Breast reduction - Recovery 

Recovering from a breast reduction 

It is likely that your breasts will be swollen and feel tender and lumpy after surgery. The final appearance of your breasts may not be obvious for several weeks or months.

After surgery

When you wake up after having breast reduction surgery, your breasts will be bandaged and plastic tubes may be attached to your breasts to drain blood away.

After one to two days, any tubes will be removed and you will usually be able to go home. You may experience some pain for a few days, which can be relieved with painkillers.

Getting back to normal

Once you have returned home, you will need to take it easy for two to six weeks depending on your age and general fitness.

The length of time you need to keep the dressings on will depend on how quickly your wounds heal. After one or two weeks, your stitches will either dissolve or be removed at an outpatient clinic.

At your follow-up appointment, your surgeon will advise you when you can resume your normal activities and return to work. You may need to take two to four weeks off, depending on what your work involves.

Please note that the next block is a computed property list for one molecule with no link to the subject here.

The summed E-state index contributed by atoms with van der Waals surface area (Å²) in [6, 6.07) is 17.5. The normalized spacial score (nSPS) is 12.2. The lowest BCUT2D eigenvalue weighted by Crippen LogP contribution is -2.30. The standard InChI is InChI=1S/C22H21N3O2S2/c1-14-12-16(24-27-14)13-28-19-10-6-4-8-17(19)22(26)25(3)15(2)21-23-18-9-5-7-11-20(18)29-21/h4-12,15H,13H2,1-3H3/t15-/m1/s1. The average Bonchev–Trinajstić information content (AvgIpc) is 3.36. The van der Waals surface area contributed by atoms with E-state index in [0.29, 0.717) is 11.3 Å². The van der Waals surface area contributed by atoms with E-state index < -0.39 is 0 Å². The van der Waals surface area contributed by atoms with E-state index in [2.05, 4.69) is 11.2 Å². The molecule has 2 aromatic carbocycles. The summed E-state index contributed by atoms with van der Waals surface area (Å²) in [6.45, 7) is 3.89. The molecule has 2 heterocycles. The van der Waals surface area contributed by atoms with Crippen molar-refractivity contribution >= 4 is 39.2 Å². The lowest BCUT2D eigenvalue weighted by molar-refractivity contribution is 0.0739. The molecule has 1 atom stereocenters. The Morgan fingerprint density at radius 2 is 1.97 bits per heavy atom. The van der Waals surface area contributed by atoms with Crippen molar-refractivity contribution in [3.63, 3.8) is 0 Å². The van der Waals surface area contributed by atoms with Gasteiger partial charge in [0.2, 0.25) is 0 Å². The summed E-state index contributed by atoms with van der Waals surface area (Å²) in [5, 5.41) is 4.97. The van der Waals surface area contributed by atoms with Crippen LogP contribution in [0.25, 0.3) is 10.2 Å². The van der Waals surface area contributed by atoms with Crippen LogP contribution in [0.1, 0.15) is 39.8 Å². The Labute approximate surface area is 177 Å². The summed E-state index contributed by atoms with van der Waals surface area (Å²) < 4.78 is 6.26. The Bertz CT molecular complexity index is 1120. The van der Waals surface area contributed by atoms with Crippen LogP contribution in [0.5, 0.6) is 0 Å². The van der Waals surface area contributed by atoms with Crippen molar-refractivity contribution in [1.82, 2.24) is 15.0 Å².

Avoid stretching, strenuous exercise and heavy lifting for up to six weeks after your operation. You also need to keep your breasts supported by wearing a well-fitting wireless sports bra day and night for up to three months.

You should avoid driving until you no longer experience any pain when wearing a seatbelt, which may be several weeks. Before starting to drive again, contact your car insurance company to see what their policy is on driving after having surgery.

Scars are usually quite red for the first six weeks after surgery. They then change to a purple colour over the next three months before fading to white. Most scars heal well, but some women are left with red and lumpy scars that do not improve in appearance.

When to seek medical advice

While you recover, it's important to look out for signs that suggest you may have developed an infection, such as:

  • increasing redness, swelling and pain around your breasts
  • discharge from your wounds
  • a high temperature (fever)
  • vomiting

If you develop any of these symptoms, contact your GP or the hospital unit where the surgery was carried out for advice.

Page last reviewed: 07/01/2014

Next review due: 07/01/2016

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